Share on other sites

So, if they tried to pawn off Merman as Berle's henpecking WIFE, how did they handle DICK SHAWN'S character, who in the movie was Merman's SON?

 

Did he then become the son of Merman and Berle?  Or maybe Merman's kid brother?

 

Sepiatone

Which character was crazier, Shawn's character in IAMMMMMW, or the one in THE PRODUCERS?

Link to comment
Share on other sites

Which character was crazier, Shawn's character in IAMMMMMW, or the one in THE PRODUCERS?

 

Speaking of Dick Shawn...

 

I remember when Robin Williams first came onto the scene with his almost manic stream-of-consciousness type routines, I'd tell people he so reminded me of Dick Shawn and his comic style when he did stand-up.

 

(...for some reason few people seemed to remember him...could never understand why) 

Link to comment
Share on other sites

Did anybody watch Wednesday night's TCM showing?

 

The schedule said it was going to be 159 minutes with a short at about 10:44 PM, which implies that it would have omitted the overture, intermission, and exit music, and also had the one deleted scene (I think it's Phil Silvers going down the river in his car) still cut.

 

But when I watched the first few minutes, I saw the overture. I couldn't stay up for the end since I have to get up at 4:30 AM for work, so I'm curious if it was the 159-minute version or the ~190-minute version.

Link to comment
Share on other sites

Which character was crazier, Shawn's character in IAMMMMMW, or the one in THE PRODUCERS?

 

IMHO, his "World" character was crazier, but his "Producers"  character was funnier.  But it doesn't answer my question.

 

Odd how he died, He was giving a lecture in some college about comedy, and got to the topic of "pratfalls" and in the middle of it just fell to the floor.  The audience laughed at it's "perfect timing" and didn't start to get nervous until he didn't get up or even move for several minutes.  THEN someone went up to check on him and discovered he was dead.  A shame, really.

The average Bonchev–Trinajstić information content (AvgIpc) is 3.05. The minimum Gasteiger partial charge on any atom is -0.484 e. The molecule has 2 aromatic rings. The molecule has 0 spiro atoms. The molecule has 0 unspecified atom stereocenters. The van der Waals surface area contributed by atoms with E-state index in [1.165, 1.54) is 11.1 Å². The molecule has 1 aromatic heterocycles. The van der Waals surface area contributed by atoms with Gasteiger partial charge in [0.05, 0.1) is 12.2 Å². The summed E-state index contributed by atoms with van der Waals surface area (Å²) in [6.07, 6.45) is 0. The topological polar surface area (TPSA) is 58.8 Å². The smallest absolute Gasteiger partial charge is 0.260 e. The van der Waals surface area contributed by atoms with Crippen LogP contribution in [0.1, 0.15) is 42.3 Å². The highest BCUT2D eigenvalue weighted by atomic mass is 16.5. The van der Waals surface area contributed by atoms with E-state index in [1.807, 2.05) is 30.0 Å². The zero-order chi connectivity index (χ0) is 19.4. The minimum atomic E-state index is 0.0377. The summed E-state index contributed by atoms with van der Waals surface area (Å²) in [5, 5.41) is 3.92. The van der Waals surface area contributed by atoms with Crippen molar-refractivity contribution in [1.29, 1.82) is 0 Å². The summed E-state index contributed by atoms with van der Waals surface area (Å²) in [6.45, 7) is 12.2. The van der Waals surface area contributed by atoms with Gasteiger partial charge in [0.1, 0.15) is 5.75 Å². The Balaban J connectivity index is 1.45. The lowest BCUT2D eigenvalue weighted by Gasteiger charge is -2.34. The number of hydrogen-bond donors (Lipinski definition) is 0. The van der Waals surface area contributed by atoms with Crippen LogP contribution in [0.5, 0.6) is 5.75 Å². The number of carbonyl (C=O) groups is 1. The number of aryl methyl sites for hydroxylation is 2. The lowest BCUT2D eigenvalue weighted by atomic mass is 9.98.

Sepiatone

  • Like 1
Link to comment
Share on other sites

IMHO, his "World" character was crazier, but his "Producers"  character was funnier.  But it doesn't answer my question.

 

Odd how he died, He was giving a lecture in some college about comedy, and got to the topic of "pratfalls" and in the middle of it just fell to the floor.  The audience laughed at it's "perfect timing" and didn't start to get nervous until he didn't get up or even move for several minutes.  THEN someone went up to check on him and discovered he was dead.  A shame, really.

 

 

Sepiatone

Why qualify it with "really"?

Link to comment
Share on other sites

Speaking of Dick Shawn...

 

Gawd, I just lurve Dick Shawn. You're right too, no one seems to remember him. Pity, as he was a versatile & understated talent. So understated, he doesn't stand out - not unlike Jack Carson.

 

Yeah Tiki. I just could never figure out why he seems to be the forgotten man.

 

However, I'm not so sure one could use the term "understated" to describe his comedic style, though. "Underrated" maybe, but not "understated".